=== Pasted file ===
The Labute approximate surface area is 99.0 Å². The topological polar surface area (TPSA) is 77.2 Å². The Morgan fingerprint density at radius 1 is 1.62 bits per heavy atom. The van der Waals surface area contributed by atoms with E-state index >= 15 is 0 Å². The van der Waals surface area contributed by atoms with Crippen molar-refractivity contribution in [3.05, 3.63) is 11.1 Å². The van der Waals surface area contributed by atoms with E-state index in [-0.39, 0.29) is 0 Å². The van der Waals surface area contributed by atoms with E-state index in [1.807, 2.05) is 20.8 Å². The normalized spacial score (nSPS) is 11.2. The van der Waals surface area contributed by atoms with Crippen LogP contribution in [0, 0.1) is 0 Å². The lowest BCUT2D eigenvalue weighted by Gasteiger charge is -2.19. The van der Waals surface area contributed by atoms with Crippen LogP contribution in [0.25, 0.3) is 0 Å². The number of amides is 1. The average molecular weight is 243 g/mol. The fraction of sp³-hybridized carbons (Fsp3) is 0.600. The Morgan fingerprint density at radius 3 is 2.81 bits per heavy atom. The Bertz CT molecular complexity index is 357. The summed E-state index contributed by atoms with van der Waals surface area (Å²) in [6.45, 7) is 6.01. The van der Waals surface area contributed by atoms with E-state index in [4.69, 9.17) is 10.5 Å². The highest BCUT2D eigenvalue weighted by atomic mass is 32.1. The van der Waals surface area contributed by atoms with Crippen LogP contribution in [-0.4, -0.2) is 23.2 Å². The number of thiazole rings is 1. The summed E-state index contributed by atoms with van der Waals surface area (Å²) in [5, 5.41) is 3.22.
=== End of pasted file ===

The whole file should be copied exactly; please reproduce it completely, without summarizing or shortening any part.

The Labute approximate surface area is 99.0 Å². The topological polar surface area (TPSA) is 77.2 Å². The Morgan fingerprint density at radius 1 is 1.62 bits per heavy atom. The van der Waals surface area contributed by atoms with E-state index >= 15 is 0 Å². The van der Waals surface area contributed by atoms with Crippen molar-refractivity contribution in [3.05, 3.63) is 11.1 Å². The van der Waals surface area contributed by atoms with E-state index in [-0.39, 0.29) is 0 Å². The van der Waals surface area contributed by atoms with E-state index in [1.807, 2.05) is 20.8 Å². The normalized spacial score (nSPS) is 11.2. The van der Waals surface area contributed by atoms with Crippen LogP contribution in [0, 0.1) is 0 Å². The lowest BCUT2D eigenvalue weighted by Gasteiger charge is -2.19. The van der Waals surface area contributed by atoms with Crippen LogP contribution in [0.25, 0.3) is 0 Å². The number of amides is 1. The average molecular weight is 243 g/mol. The fraction of sp³-hybridized carbons (Fsp3) is 0.600. The Morgan fingerprint density at radius 3 is 2.81 bits per heavy atom. The Bertz CT molecular complexity index is 357. The summed E-state index contributed by atoms with van der Waals surface area (Å²) in [6.45, 7) is 6.01. The van der Waals surface area contributed by atoms with E-state index in [4.69, 9.17) is 10.5 Å². The highest BCUT2D eigenvalue weighted by atomic mass is 32.1. The van der Waals surface area contributed by atoms with Crippen LogP contribution in [-0.4, -0.2) is 23.2 Å². The number of thiazole rings is 1. The summed E-state index contributed by atoms with van der Waals surface area (Å²) in [5, 5.41) is 3.22.